Kevin Levin






University of North Carolina Press


Complicating Narratives of Sherman’s March to the Sea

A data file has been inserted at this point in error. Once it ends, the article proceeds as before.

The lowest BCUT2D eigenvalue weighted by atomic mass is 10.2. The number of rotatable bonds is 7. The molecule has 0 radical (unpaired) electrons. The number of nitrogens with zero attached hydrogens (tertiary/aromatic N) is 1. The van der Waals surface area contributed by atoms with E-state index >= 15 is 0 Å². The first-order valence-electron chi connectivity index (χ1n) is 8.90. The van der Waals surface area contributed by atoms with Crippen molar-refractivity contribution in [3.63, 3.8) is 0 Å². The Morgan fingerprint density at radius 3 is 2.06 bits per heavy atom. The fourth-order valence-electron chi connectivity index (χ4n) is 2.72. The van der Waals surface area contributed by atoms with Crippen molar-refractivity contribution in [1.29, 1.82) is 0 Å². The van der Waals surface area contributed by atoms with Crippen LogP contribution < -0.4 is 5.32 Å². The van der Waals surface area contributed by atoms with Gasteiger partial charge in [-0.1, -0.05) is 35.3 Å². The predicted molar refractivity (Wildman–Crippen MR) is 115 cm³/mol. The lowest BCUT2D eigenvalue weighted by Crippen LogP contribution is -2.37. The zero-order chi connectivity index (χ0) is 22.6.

On November 15, 2014, the Georgia Historical Society commemorated the 150th anniversary of the beginning of "Sherman's March" with the dedication of a new marker. The text makes an explicit attempt to counter "popular myth" by insisting that Union soldiers "primarily destroyed only property used for waging war" and "liberated thousands of enslaved African Americans in their path." The result was nothing less than "the end of slavery and the reunification of the nation." Though some may choose to interpret this marker as a rejection of myth and an embrace of history others may interpret it as just another stage in our nation's struggle to come to terms with what Anne Rubin describes as "the most symbolically powerful aspect of the American Civil War." Sherman's March looms large on our Civil War landscape of history and memory. Through the Heart of Dixie wrestles with both. The first chapter offers a concise overview of the events between the fall of Atlanta and the surrender of Joseph Johnston's Confederate army in North Carolina in late April 1865. With a foundation in place, Rubin proceeds to explore how various participants experienced the campaign, from the soldiers in Sherman's army to white and black civilians in Georgia and the Carolinas. It's a complex story that will challenge any attempt to demonize one side or cast as victims the other. Tales of the destruction of homes and other infrastructure are central to any understanding of Sherman's March through Georgia, but most readers will be surprised to learn that the march represented only a portion of the campaign and that Union soldiers reserved their "anger, resentment, and vengeance" for the people of South Carolina. However, even along the march interactions between soldiers, civilians and slaves varied widely. Southern white women easily recalled hardships faced as the result of the destruction of private property, but according to Rubin, in an attempt to cast themselves as defiant and brave defenders of the cause they also revealed the extent to which Union soldiers spared private property. Heart-warming stories about the interaction of soldiers and children also complicate the memory of what happened and suggests that the destruction wrought (at least in Georgia) was discriminate. While Sherman's campaign led to the liberation of thousands of slaves and the ultimate end of the "peculiar institution," according to Rubin it was a "double-edged sword." For many former slaves memories of liberation and positive interactions with Union soldiers were often accompanied by abuse as well as starvation and other hardships associated with the movement and needs of so many men. No other example illustrates this point more clearly than the incident at Ebenezer Creek, which led to the abandonment of upwards of 5,000 former slaves by the Union XIV Corps. At the same time, the arrival of Union forces "fundamentally undermined white control, allowing African Americans to seize the moment, if they so chose." One of the strongest chapters in the book deals with the memories of Union veterans or "Bummers" as they came to be known. In contrast to a growing literature that interprets the soldiers' experience in light of recent wars in Iraq and Afghanistan, the author urges caution. Rubin argues that veterans did not express "remorse" or "discomfort" when they recalled the march, but did so in a "celebratory fashion" and as a "picnic, a lark, a time of good food and short marches." Some readers will also be surprised by how Sherman himself faired in the eyes of white Southerners during the postwar period. In 1881, Sherman took part in Atlanta's International Cotton Exposition to help promote the city's industrial promise. Rubin suggests that Sherman's connection to the antebellum South, his potential to attract Northern investors to the "New South," and his resistance to Radical Reconstruction all contributed to why "white Southerners could now count him as a friend." Such a view stands in sharp contrast to Sherman's image in certain quarters and in popular culture today. No study of Sherman's Georgia campaign in American memory would be complete without addressing the influence of Margaret Mitchell's Pulitzer Prize-winning book, Gone With the Wind and its Hollywood offshoot, produced by David O. Selznick in 1939. Hardcore fans will be rewarded by Rubin's close reading of the book and movie as well as how edits in the latter were carried out to tone down some of the racial imagery and its portrayal of Union soldiers. While this book should appeal to scholars and enthusiasts alike, those readers familiar with the field of Civil War memory studies may at times wish that Rubin had provided additional analysis of what factors led to certain narratives being privileged over others. The author states at the outset that she hoped to steer clear of an interpretation that rendered certain narratives "false" or "inaccurate" but it is difficult, if not impossible, to avoid such conclusions, especially when dealing with popular work of fiction or movie such as Gone With the Wind. Such concerns aside, it is enough that Anne Rubin has helped us to make sense of why Sherman's March and the Civil War still resonates with many Americans today. In many ways this book is about more than the history and memory of what happened in Georgia and the Carolinas in 1864 and 1865. Through the Heart of Dixie offers important insights into how Americans have struggled to come to terms with the most important questions related to society and war, the legacy of slavery and the continue problems of race. Kevin M. Levin lives in Boston, is the author of Remembering the Battle of the Crater: War as Murder (2012) and maintains the blog, Civil War Memory [http://cwmemory.com]. He is currently working on a book about Governor John Andrew and the raising of black troops in Massachusetts.